Impactiviti recently interviewed Manny Santiago who is presently Associate Director, Oncology Training for Bayer. The topic of this interview was Launch Training – Manny co-wrote an article in the current edition of SPBT Focus magazine on this topic. Manny oversees oncology training (3 products) for 2 salesforces, with a total of 130 sales reps and managers. Previously, Manny was head of sales training for specialty sales training groups in large, medium, and small pharmaceutical companies.
Q1: What sorts of product launches have you been involved with during your career?
As head of a training department I have participated in launch training for 2 novel oncology product candidates, and line extensions for existing oncology products
Q2: What were some of the most effective and impactful elements that you’ve seen in a drug launch process?
One of the most impactful elements can be vendor selection. Choosing the right vendor can make all the difference on so many levels. For example, do they have a medical writer that understands your product and the disease entity your dealing with? This can save you thousands of dollars and a tremendous amount of time you could be wasting on rewrites. Along the same lines, is the vendor responsive to your needs? Are you called back and are emails answered promptly, or are you wasting valuable time tracking down your contact?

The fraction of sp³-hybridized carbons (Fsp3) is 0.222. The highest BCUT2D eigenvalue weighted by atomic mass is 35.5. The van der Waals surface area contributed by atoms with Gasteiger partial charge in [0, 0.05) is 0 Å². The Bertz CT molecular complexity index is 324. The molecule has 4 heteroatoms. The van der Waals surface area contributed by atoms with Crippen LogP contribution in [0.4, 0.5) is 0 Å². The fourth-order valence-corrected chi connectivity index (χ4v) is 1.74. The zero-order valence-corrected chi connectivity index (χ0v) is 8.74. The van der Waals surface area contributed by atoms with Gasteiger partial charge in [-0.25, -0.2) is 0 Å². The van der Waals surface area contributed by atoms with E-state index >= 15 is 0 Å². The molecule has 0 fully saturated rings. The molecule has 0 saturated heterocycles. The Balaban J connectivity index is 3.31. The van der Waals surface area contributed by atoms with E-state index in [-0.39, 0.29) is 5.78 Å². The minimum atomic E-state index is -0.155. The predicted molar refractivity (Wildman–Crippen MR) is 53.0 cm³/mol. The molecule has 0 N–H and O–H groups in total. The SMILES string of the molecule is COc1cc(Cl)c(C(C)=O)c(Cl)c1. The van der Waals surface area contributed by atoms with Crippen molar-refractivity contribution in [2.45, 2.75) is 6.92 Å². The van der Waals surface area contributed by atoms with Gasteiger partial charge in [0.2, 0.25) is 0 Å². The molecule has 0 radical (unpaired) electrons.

Q3: If you could pick one thing that dooms a drug launch from a training perspective, what would it be?
Simple: bad planning. I’ve seen a number of launches go awry simply because training waits until the last minute to put a launch plan together and begin executing on key tasks such as module development, legal approval, etc. The biggest favor any good trainer can do his/herself is start planning a year out, and executing along the way.
Q4: What have been the chief characteristics of good vendors that you’ve worked with during ramp-up to a launch?
As I mentioned, good vendors can make or break you. Some of the characteristics that separate the best vendors are:
- Prompt return of phone calls and emails
- A “can do” attitude, especially with regard to last minute changes requested by others in the organization
- Having a team in house that is experienced in the disease entity you are dealing with
Q5: If a training manager has just found out that she will be working on a launch that’s about a year away, how do you suggest she get started?
A good start would be to read my article in FOCUS. That provides an excellent overview with timelines. But remember, the devil is in the details, so the article is just a primer.